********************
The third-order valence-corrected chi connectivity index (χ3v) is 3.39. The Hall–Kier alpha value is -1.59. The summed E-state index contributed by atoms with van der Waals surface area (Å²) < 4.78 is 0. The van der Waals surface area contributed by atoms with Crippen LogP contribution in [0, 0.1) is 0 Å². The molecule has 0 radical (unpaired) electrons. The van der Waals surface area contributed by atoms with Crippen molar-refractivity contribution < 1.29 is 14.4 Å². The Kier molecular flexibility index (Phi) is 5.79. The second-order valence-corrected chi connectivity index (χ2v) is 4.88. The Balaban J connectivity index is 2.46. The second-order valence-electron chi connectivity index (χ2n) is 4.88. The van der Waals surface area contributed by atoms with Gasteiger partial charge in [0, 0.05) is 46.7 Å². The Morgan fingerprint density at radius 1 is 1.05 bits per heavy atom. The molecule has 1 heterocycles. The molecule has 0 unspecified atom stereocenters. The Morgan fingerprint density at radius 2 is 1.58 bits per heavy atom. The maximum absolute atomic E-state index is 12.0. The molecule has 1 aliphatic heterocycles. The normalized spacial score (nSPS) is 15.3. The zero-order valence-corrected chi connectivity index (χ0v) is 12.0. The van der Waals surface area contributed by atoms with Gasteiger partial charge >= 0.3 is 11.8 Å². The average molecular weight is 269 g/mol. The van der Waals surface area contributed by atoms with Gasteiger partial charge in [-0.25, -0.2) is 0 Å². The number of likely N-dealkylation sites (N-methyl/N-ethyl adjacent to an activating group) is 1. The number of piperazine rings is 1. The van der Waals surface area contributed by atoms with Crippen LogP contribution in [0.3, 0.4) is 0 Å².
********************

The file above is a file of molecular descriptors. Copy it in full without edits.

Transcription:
The third-order valence-corrected chi connectivity index (χ3v) is 3.39. The Hall–Kier alpha value is -1.59. The summed E-state index contributed by atoms with van der Waals surface area (Å²) < 4.78 is 0. The van der Waals surface area contributed by atoms with Crippen LogP contribution in [0, 0.1) is 0 Å². The molecule has 0 radical (unpaired) electrons. The van der Waals surface area contributed by atoms with Crippen molar-refractivity contribution < 1.29 is 14.4 Å². The Kier molecular flexibility index (Phi) is 5.79. The second-order valence-corrected chi connectivity index (χ2v) is 4.88. The Balaban J connectivity index is 2.46. The second-order valence-electron chi connectivity index (χ2n) is 4.88. The van der Waals surface area contributed by atoms with Gasteiger partial charge in [0, 0.05) is 46.7 Å². The Morgan fingerprint density at radius 1 is 1.05 bits per heavy atom. The molecule has 1 heterocycles. The molecule has 0 unspecified atom stereocenters. The Morgan fingerprint density at radius 2 is 1.58 bits per heavy atom. The maximum absolute atomic E-state index is 12.0. The molecule has 1 aliphatic heterocycles. The normalized spacial score (nSPS) is 15.3. The zero-order valence-corrected chi connectivity index (χ0v) is 12.0. The van der Waals surface area contributed by atoms with Gasteiger partial charge >= 0.3 is 11.8 Å². The average molecular weight is 269 g/mol. The van der Waals surface area contributed by atoms with Gasteiger partial charge in [-0.25, -0.2) is 0 Å². The number of likely N-dealkylation sites (N-methyl/N-ethyl adjacent to an activating group) is 1. The number of piperazine rings is 1. The van der Waals surface area contributed by atoms with Crippen LogP contribution in [0.3, 0.4) is 0 Å².